5. Maintenance (Change isn't easy, gotta stay focused)
6. Termination (Wow, I've really changed for good.)
1. Precontemplation. People in this stage do not see a problem, though others might be keenly aware of one. Precontemplators do not have any plans to change and deny the existence of a problem, or are firmly convinced that others are the problem. If they seek a change, it is the desire for others to change. Often only dire negative consequences and/or compassion and consistent caring pressure from significant others can get precontemplators out of this stage and into the next.
2. Contemplation. Those in this stage are becoming aware of a problem within themselves and often feel stuck. They acknowledge the existence of a problem and are aware of at least some of their own role in the problem, and they begin to think seriously about taking steps to solve the problem. They may struggle to understand the problem, begin to see its causes, and start to think about possible solutions. They may talk to others, read articles or books, or make decisions to do something to bring about change.
Conversely, others may stay in this stage for years hoping that if they understand the problem well enough it will resolve (an unlikely, though not impossible, occurrence). As this stage comes to a successful close, denial is largely a thing of the past, but much work still needs to be done to prepare for attaining the eventual goal you have in mind.
3. Preparation. Most people in this stage have decided that they play the largest role in creating and/or maintaining the problem, and are planning to take action to solve the problem within a very short time. You'll likely have a growing sense of awareness of the problem, your role in keeping it alive, and your responsibility in eliminating or decreasing the severity of the problem. A vision of how things could be different comes into view.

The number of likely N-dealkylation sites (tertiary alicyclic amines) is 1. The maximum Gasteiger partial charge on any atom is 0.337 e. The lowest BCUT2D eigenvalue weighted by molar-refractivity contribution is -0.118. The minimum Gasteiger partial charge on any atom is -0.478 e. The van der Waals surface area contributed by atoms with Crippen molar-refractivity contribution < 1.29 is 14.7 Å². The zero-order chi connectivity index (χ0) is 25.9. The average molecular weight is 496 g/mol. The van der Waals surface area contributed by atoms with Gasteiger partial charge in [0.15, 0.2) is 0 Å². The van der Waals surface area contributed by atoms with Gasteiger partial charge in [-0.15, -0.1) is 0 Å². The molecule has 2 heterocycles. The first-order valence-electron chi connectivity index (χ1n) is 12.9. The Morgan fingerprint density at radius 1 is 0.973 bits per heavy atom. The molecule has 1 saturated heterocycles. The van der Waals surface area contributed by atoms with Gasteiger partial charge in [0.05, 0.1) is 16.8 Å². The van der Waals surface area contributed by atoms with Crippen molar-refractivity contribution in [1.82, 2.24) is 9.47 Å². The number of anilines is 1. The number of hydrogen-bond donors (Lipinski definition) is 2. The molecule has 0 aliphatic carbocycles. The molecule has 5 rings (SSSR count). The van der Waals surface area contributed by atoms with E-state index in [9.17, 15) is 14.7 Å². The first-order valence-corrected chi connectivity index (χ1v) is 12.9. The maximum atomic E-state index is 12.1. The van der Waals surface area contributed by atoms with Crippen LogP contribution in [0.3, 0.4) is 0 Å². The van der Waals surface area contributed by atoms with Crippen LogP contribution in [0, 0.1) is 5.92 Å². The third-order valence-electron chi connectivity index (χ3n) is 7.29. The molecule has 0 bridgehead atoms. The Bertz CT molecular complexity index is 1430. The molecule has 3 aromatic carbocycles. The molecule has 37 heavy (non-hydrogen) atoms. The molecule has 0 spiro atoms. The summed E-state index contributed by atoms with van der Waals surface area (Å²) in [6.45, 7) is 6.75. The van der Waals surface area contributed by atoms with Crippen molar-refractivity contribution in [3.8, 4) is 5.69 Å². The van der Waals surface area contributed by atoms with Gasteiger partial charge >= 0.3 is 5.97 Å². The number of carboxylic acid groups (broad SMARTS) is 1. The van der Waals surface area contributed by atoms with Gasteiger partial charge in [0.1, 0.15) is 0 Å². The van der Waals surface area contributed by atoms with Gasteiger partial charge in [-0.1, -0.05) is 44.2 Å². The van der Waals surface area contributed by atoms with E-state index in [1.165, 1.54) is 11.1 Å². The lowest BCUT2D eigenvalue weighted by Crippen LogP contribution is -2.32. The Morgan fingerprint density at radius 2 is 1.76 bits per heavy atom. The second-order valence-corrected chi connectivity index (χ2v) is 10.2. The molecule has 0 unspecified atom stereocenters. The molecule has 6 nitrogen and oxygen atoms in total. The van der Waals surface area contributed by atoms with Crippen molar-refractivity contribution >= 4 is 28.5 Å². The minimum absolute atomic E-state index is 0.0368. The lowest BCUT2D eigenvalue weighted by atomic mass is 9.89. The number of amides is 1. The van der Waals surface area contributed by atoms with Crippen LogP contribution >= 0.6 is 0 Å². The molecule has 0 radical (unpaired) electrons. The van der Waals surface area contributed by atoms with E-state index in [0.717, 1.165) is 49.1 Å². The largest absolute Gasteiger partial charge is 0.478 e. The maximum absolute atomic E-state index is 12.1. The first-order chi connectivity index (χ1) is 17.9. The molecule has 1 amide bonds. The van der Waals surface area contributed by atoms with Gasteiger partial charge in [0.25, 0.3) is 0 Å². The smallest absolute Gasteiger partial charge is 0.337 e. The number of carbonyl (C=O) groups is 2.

It's at this stage that the awareness, or lack thereof, of all that is involved in enhancing the odds of success in the next Action step can make or break the process of change. Too often we, including change agents, want to move directly to taking action on the problem after identifying it, without considering the powerful factors that are keeping you stuck in old patterns that work against the change you seek.
Many factors can weigh against your change efforts, factors below the surface of awareness that are both biologically and environmentally influenced. It is no wonder that change is so difficult. Who hasn’t fallen off that eating or exercise program, gone back to blaming a spouse or child for the difficulties in family life, reverted to jealousy and insecurity in relationships, or procrastinated endlessly when change proved difficult?
Most of us are largely unaware of what keeps us stuck. If we were aware, we probably would have resolved the factors keeping us stuck, or would have accepted their benefits and given up our goal with a sense of acceptance (and often sadness) that the status quo is the best choice. We seem innately programmed to not know parts of our own minds, the parts whose desires often compete against our conscious desires. This is where a therapist or other change agent can be very valuable.
Having a friend, a guide or adequate information to help you discover, examine, and hold in your awareness the factors that compete against your desires for change can be crucial. We all have natural psychological immunity toward change, whether it be to new perspectives, beliefs, behaviors, emotions, patterns of communication, or all of the above.
Just as our bodies often provide us physical responses of immunity toward foreign objects, even if those object are placed in us to save our lives (such as in a transplant, necessitating we take immunity suppressing drugs, lest our bodies reject the new material), so do our minds. We have natural immunity to new concepts and ways of behaving that serve to protect us from the possibility that change will bring about worse circumstances. As the saying goes, better the devil you know (the status quo) than the devil you don’t (a changed you).